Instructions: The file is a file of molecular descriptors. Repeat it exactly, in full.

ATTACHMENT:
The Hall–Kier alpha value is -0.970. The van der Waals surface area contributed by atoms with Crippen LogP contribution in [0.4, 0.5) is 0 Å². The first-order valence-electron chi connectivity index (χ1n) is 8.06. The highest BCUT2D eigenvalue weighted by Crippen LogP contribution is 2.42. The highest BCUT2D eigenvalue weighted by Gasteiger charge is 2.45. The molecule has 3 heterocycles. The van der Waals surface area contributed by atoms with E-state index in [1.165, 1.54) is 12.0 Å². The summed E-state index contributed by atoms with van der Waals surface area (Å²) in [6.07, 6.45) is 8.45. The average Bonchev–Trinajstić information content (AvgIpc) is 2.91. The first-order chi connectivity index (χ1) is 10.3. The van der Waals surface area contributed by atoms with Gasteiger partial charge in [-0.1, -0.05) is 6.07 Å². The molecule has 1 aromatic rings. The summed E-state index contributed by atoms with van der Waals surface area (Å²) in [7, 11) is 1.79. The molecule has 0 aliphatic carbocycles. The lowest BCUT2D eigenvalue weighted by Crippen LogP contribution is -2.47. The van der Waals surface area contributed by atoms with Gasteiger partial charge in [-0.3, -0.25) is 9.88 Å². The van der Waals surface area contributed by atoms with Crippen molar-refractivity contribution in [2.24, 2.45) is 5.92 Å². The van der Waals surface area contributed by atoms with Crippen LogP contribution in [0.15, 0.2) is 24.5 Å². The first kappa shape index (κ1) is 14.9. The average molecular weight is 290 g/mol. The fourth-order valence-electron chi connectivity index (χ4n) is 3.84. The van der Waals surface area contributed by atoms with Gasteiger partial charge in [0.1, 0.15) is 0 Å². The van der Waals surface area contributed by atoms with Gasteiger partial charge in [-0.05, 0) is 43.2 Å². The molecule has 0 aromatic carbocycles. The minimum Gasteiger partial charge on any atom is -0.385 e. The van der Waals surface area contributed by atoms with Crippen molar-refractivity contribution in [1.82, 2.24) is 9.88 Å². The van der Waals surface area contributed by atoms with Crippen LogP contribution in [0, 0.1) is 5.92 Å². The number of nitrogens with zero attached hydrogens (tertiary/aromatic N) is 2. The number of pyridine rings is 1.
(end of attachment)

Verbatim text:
The Hall–Kier alpha value is -0.970. The van der Waals surface area contributed by atoms with Crippen LogP contribution in [0.4, 0.5) is 0 Å². The first-order valence-electron chi connectivity index (χ1n) is 8.06. The highest BCUT2D eigenvalue weighted by Crippen LogP contribution is 2.42. The highest BCUT2D eigenvalue weighted by Gasteiger charge is 2.45. The molecule has 3 heterocycles. The van der Waals surface area contributed by atoms with E-state index in [1.165, 1.54) is 12.0 Å². The summed E-state index contributed by atoms with van der Waals surface area (Å²) in [6.07, 6.45) is 8.45. The average Bonchev–Trinajstić information content (AvgIpc) is 2.91. The first-order chi connectivity index (χ1) is 10.3. The van der Waals surface area contributed by atoms with Gasteiger partial charge in [-0.1, -0.05) is 6.07 Å². The molecule has 1 aromatic rings. The summed E-state index contributed by atoms with van der Waals surface area (Å²) in [7, 11) is 1.79. The molecule has 0 aliphatic carbocycles. The lowest BCUT2D eigenvalue weighted by Crippen LogP contribution is -2.47. The van der Waals surface area contributed by atoms with Gasteiger partial charge in [-0.3, -0.25) is 9.88 Å². The van der Waals surface area contributed by atoms with Crippen molar-refractivity contribution in [2.24, 2.45) is 5.92 Å². The van der Waals surface area contributed by atoms with Crippen LogP contribution in [0.15, 0.2) is 24.5 Å². The first kappa shape index (κ1) is 14.9. The average molecular weight is 290 g/mol. The fourth-order valence-electron chi connectivity index (χ4n) is 3.84. The van der Waals surface area contributed by atoms with Gasteiger partial charge in [0.1, 0.15) is 0 Å². The van der Waals surface area contributed by atoms with Gasteiger partial charge in [-0.05, 0) is 43.2 Å². The molecule has 0 aromatic carbocycles. The minimum Gasteiger partial charge on any atom is -0.385 e. The van der Waals surface area contributed by atoms with Crippen molar-refractivity contribution in [1.82, 2.24) is 9.88 Å². The van der Waals surface area contributed by atoms with Crippen LogP contribution in [0, 0.1) is 5.92 Å². The number of nitrogens with zero attached hydrogens (tertiary/aromatic N) is 2. The number of pyridine rings is 1.